He says furloughing employees & cutbacks on NCI research could result.
Sequestration could have some adverse impacts on Fort Detrick, according to 8th District Congressman Chris Van Hollen, who paid a visit to Frederick on Thursday.
Meeting with the County Commissioners, Van Hollen said the decision by Congress to severely slash federal spending to help reduce the deficit could lead to employees being furloughed. It will also affect the National Cancer Institute, which is located at Fort Detrick. "You're going to see fewer research grants, fewer research being conducted into trying to find cures and treatments into diseases that impact our armed forces, and also will impact American families," he says.
The National Institutes of Health could also be affected, according to Van Hollen.
Fort Detrick is Frederick County's largest employer. And if furloughs take place, Van Hollen predicts a ripple affect outside of the installation's gates. "People who are taking leave without pay for certain periods of time. Obviously, that's disruptive to operations at Fort Detrick. Obviously, it's disruptive to their families. It's also disruptive to the local economy because that means folks will have less income to go out and buy goods and services," Van Hollen says.
Congress approved sequestration in 2012 in hopes to coming up with a solution to help reduce the federal red ink. These cuts were so severe that it was expected the House and Senate would most certainly come up with something better. However, no other solution came forward and sequestration took affect earlier this year.
Van Hollen told the Commissioners he supports a balanced approach to dealing with the federal budget deficit, and that includes targeted cuts. He says he's introduced a proposal which would achieve the goal of erasing the red ink without deep spending cuts. "Unfortunately, I've not had a chance to get a vote on that in the House," he says. "I'm hopeful over the next three months, we'll be able to reach bipartisan agreement to replace the sequester."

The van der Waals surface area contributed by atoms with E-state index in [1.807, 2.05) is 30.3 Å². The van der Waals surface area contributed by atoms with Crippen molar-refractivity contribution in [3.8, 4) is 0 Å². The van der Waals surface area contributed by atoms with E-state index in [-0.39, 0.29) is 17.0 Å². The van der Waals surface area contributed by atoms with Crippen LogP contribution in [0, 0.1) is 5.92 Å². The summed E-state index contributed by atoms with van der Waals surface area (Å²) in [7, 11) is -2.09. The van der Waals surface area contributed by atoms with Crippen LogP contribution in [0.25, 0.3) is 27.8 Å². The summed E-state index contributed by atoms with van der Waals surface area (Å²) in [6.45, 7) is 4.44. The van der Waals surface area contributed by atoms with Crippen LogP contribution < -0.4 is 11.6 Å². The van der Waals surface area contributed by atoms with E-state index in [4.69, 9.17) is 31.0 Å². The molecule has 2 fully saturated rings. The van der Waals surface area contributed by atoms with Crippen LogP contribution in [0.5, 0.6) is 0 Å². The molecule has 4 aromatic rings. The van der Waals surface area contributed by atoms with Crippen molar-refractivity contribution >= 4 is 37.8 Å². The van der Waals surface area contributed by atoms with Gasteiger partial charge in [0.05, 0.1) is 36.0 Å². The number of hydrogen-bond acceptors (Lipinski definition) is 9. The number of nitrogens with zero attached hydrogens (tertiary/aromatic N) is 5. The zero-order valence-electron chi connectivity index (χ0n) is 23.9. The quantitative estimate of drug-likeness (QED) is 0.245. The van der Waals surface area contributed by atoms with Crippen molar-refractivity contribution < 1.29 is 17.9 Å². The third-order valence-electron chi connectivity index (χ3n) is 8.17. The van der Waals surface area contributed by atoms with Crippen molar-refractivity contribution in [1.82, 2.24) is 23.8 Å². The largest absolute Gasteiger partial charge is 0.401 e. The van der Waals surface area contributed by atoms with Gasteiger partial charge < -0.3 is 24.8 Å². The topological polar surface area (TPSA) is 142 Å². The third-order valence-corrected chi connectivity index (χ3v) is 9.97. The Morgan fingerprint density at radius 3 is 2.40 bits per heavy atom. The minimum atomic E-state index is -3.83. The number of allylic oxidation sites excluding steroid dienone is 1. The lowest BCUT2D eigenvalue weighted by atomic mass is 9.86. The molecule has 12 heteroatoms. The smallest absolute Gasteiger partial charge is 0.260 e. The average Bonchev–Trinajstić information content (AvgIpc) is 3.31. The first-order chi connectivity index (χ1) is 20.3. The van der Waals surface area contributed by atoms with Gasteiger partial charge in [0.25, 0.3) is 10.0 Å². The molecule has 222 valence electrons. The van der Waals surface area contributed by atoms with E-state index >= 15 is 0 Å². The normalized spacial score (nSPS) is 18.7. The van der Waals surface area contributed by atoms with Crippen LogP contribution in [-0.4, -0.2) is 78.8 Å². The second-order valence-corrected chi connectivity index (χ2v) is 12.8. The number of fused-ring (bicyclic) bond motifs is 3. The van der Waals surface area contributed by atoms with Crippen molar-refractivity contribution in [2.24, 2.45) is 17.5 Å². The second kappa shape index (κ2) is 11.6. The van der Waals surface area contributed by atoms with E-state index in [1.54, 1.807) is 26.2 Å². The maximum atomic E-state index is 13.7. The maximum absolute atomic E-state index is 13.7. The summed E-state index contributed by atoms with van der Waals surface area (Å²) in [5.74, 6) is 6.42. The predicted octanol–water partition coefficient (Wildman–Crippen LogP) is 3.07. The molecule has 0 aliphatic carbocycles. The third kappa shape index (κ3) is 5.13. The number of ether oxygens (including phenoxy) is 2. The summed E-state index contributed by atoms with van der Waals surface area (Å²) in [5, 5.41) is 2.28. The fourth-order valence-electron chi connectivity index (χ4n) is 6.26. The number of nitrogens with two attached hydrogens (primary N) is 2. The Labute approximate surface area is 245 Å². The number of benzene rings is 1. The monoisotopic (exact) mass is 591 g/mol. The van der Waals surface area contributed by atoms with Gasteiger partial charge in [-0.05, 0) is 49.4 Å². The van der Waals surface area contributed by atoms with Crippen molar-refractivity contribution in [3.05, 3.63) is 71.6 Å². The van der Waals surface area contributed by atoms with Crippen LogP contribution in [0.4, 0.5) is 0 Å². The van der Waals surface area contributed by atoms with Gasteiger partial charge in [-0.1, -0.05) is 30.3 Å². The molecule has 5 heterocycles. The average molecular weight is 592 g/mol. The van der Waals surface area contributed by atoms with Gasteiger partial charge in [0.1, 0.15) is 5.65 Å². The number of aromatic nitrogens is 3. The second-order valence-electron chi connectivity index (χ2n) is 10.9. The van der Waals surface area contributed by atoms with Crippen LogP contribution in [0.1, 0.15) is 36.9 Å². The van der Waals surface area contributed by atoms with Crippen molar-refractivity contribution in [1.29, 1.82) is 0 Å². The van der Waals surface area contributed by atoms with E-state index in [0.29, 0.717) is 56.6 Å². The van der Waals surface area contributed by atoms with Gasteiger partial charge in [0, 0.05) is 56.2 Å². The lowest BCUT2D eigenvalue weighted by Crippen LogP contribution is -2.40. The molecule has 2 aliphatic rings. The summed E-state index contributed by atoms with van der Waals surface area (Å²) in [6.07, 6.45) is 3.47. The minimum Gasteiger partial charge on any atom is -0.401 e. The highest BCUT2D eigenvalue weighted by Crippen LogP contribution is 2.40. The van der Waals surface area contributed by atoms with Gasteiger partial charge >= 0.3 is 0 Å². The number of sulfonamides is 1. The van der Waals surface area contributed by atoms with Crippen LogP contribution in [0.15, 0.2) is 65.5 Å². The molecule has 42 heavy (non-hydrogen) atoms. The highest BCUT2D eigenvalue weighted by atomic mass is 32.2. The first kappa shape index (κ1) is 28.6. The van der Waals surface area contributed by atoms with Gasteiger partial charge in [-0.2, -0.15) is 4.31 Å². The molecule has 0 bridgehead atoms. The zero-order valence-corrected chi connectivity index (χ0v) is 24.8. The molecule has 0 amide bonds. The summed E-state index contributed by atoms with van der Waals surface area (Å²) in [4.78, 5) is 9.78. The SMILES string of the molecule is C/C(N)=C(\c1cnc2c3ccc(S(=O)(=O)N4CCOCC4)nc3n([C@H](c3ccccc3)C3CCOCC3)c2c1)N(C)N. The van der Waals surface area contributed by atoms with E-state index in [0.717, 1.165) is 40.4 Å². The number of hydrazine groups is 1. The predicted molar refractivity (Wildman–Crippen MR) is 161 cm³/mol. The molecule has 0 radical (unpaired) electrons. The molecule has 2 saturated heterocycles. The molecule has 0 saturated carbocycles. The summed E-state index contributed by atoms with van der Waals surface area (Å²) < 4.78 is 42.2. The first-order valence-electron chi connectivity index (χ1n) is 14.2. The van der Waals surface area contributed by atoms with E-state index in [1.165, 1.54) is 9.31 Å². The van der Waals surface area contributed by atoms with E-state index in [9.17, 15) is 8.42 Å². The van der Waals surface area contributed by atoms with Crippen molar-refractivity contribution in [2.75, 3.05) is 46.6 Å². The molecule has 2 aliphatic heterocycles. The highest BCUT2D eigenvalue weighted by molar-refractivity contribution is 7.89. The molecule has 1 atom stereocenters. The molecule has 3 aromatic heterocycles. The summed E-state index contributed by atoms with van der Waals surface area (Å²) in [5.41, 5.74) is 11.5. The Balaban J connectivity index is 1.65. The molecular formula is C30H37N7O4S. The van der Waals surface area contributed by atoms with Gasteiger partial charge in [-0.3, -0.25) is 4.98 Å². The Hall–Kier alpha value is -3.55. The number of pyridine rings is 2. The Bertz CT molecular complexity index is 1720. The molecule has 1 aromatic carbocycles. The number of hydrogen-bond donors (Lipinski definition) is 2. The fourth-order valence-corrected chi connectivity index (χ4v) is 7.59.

But that won't be easy. "There are lot of folks out there cheering on the idea of the sequester and it's going to be hard to bring them to the negotiating table if they allow these across-the-board cuts to happen," he says.
While in Frederick, Van Hollen also had lunch with the Chamber of Commerce and took a tour of Fort Detrick.
He also spoke to reporters about gun control, as the Maryland General Assembly is set to approve legislation covering firearms. It would ban assault weapons, limit magazine sizes to ten bullets, and require those wanting handguns to undergo fingerprinting. "You got to deal with the mental health component, you've got to deal with strengthening security and you need common sense gun safety measures," he says.
Van Hollen says there's a bill in Congress which requires universal background checks for anyone who wants to buy a gun. "Before you purchase a gun, you should undergo a criminal background check to see if you've got a criminal history, or if you've determined to be mentally incompetent by a court of law," he says. "We don't guns in dangerous hands."
Many of these gun control measures were introduced following the mass shootings at Sandy Hook Elementary School in Newtown, Connecticut in December, 2012. On Thursday, that state's governor signed a package of bills into law, giving Connecticut one of the strongest gun control laws in the US.
Van Hollen says a background check requirement does not interfere with citizens' Second Amendment rights. "No one's proposing that we come and take away people's guns, whether they're hunting rifles or whether they're guns for home protection. No one's proposing that," he says.
Van Hollen noted that polls show that even a majority of the National Rifle Association's membership supports universal background checks.